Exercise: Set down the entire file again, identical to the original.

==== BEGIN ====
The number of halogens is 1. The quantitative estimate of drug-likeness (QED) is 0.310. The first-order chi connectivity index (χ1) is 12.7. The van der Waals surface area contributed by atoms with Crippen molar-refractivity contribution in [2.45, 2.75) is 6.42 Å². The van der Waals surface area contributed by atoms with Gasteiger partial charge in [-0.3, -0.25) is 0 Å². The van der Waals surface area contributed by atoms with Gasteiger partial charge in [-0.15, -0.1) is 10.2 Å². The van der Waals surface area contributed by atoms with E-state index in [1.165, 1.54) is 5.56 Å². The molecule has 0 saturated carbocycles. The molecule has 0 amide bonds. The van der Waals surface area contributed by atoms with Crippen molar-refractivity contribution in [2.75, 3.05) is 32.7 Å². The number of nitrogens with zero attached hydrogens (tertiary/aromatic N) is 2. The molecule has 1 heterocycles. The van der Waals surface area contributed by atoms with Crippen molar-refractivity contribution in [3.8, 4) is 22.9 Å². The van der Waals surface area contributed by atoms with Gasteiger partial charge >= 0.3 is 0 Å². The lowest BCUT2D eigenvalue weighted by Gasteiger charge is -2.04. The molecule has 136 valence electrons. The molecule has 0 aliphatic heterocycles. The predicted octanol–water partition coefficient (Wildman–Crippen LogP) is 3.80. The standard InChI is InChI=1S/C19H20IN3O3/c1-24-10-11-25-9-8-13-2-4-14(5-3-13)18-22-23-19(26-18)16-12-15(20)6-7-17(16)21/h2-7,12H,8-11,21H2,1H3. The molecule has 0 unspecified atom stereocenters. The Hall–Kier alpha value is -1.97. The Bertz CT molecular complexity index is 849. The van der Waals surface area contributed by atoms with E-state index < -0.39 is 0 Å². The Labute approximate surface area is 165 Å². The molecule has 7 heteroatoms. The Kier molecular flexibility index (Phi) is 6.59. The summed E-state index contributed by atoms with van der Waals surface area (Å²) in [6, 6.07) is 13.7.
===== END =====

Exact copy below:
The number of halogens is 1. The quantitative estimate of drug-likeness (QED) is 0.310. The first-order chi connectivity index (χ1) is 12.7. The van der Waals surface area contributed by atoms with Crippen molar-refractivity contribution in [2.45, 2.75) is 6.42 Å². The van der Waals surface area contributed by atoms with Gasteiger partial charge in [-0.3, -0.25) is 0 Å². The van der Waals surface area contributed by atoms with Gasteiger partial charge in [-0.15, -0.1) is 10.2 Å². The van der Waals surface area contributed by atoms with E-state index in [1.165, 1.54) is 5.56 Å². The molecule has 0 saturated carbocycles. The molecule has 0 amide bonds. The van der Waals surface area contributed by atoms with Crippen molar-refractivity contribution in [2.75, 3.05) is 32.7 Å². The number of nitrogens with zero attached hydrogens (tertiary/aromatic N) is 2. The molecule has 1 heterocycles. The van der Waals surface area contributed by atoms with Crippen molar-refractivity contribution in [3.8, 4) is 22.9 Å². The van der Waals surface area contributed by atoms with Gasteiger partial charge >= 0.3 is 0 Å². The lowest BCUT2D eigenvalue weighted by Gasteiger charge is -2.04. The molecule has 136 valence electrons. The molecule has 0 aliphatic heterocycles. The predicted octanol–water partition coefficient (Wildman–Crippen LogP) is 3.80. The standard InChI is InChI=1S/C19H20IN3O3/c1-24-10-11-25-9-8-13-2-4-14(5-3-13)18-22-23-19(26-18)16-12-15(20)6-7-17(16)21/h2-7,12H,8-11,21H2,1H3. The molecule has 0 unspecified atom stereocenters. The Hall–Kier alpha value is -1.97. The Bertz CT molecular complexity index is 849. The van der Waals surface area contributed by atoms with E-state index < -0.39 is 0 Å². The Labute approximate surface area is 165 Å². The molecule has 7 heteroatoms. The Kier molecular flexibility index (Phi) is 6.59. The summed E-state index contributed by atoms with van der Waals surface area (Å²) in [6, 6.07) is 13.7.